Murray backstops Penguins to second straight championship


The Stanley Cup is returning to Thunder Bay this summer.

Still technically considered an NHL rookie, 23-year-old Sault Ste. Marie Greyhounds graduate Matt Murray is a champion once again, hoisting the Stanley Cup for the second time in as many years despite having not yet reached the 100-game plateau on his young career.

The 6-foot-4 netminder overcame an injury sustained early in the postseason, taking over for goaltending partner Marc-Andre Fleury in the Eastern Conference Final to go 7-3 with a 1.70 goals-against average, a .937 save percentage and three shutouts in 11 games.

Murray capped things off with a 27-save shutout performance in Sunday’s 2-0 Game 6 win in Nashville to crown the Penguins as the first back-to-back Stanley Cup champions since thine 1997 and 1998 Detroit Red Wings.

“We didn’t let the fact that we didn’t score all game get us down and we stuck to our game plan and were able to get a late one,” he said during post-game celebrations. “It says a lot about the character of our team and I’m so proud and so honoured to be a part of this team to get this done here back-to-back.”

Murray posted a 79-60-4-10 regular season record over four seasons with Sault Ste. Marie from 2010-14, setting a franchise record with six shutouts in his final campaign. Upon turning pro, the big butterfly netminder had a season to remember with the AHL’s Wilkes-Barre/Scranton Penguins in 2014-15, receiving the Baz Bastien Memorial Award as the league’s top goaltender as he registered a league-leading 1.58 goals-against average, a .941 save percentage and 12 shutouts, setting a new AHL record with a 304 minute shutout streak in the process.

Murray’s AHL accolades were just the tip of the iceberg as he joined Ken Dryden (1971 Montreal Canadiens), Patrick Roy (1986 Montreal Canadiens) and Cam Ward (2006 Carolina Hurricanes) as the fourth rookie starting goaltender to hoist the Stanley Cup in San Jose last spring as the Penguins defeated the Sharks in six games.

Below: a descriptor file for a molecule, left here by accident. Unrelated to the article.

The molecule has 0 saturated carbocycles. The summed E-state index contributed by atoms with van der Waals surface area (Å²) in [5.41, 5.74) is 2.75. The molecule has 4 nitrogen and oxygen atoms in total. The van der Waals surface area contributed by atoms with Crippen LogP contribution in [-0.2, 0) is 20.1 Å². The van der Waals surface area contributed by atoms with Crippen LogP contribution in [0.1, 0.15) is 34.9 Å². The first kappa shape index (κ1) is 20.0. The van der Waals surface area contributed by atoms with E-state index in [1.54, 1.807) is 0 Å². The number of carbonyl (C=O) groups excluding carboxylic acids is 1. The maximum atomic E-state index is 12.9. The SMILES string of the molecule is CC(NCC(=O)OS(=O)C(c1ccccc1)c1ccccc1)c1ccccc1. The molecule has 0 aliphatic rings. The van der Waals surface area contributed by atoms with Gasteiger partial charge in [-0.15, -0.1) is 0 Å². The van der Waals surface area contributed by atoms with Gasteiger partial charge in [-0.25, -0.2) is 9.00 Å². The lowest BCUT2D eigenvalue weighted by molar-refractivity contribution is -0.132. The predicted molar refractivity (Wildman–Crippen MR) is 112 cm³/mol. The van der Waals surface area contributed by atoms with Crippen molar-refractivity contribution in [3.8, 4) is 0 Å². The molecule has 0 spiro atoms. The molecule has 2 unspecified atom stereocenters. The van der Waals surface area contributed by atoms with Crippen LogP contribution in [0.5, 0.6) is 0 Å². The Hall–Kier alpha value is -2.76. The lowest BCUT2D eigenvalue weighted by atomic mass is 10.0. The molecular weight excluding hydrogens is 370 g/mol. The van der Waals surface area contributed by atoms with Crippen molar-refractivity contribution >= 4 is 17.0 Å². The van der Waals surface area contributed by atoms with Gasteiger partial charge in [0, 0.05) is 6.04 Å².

Fast forward a year and Murray is a champion once again, backstopping Pittsburgh to a 4-2 series win over the Nashville Predators to give the franchise its fifth Stanley Cup title.

He was solid throughout the series, helping the Pens take a 2-0 series lead on home ice despite being outshot 64-39 over Games 1 and 2. His consecutive shutouts in Games 5 and 6 make him the first goaltender since Detroit’s Terry Sawchuk in 1952 to close out a Stanley Cup Final with back-to-back blankings.

“Last year it was pretty special being my first run and first real time going around the NHL,” he reflected. “This year for different reasons I think. I went through some injuries and some adversity and I think I was able to come back not only quickly, but stronger than before. A big thank you to our staff for helping me out there.”

Murray’s most cherished moment came when goaltending partner Marc-Andre Fleury opted to break from tradition and pass him, a much younger teammate, the Stanley Cup in post-game celebrations.

“Flower (Fleury) is the biggest reason why we even got here,” Murray noted. “He’s been a special person for me, a huge mentor and the fact that he passed me the cup there is really something. My rank is way down at the bottom and I got it ahead of some of the older guys and that’s because Flower handed it to me and I have to say that’s one of the most special moments of my life.”

Murray is the first CHL graduate to hoist the Stanley Cup as a starting goaltender in consecutive years since Edmonton’s Grant Fuhr (Victoria Cougars) in 1987 and 1988.

He was one of 15 CHL graduates on Pittsburgh’s playoff roster and one of six to see action in the 2017 NHL Playoffs.

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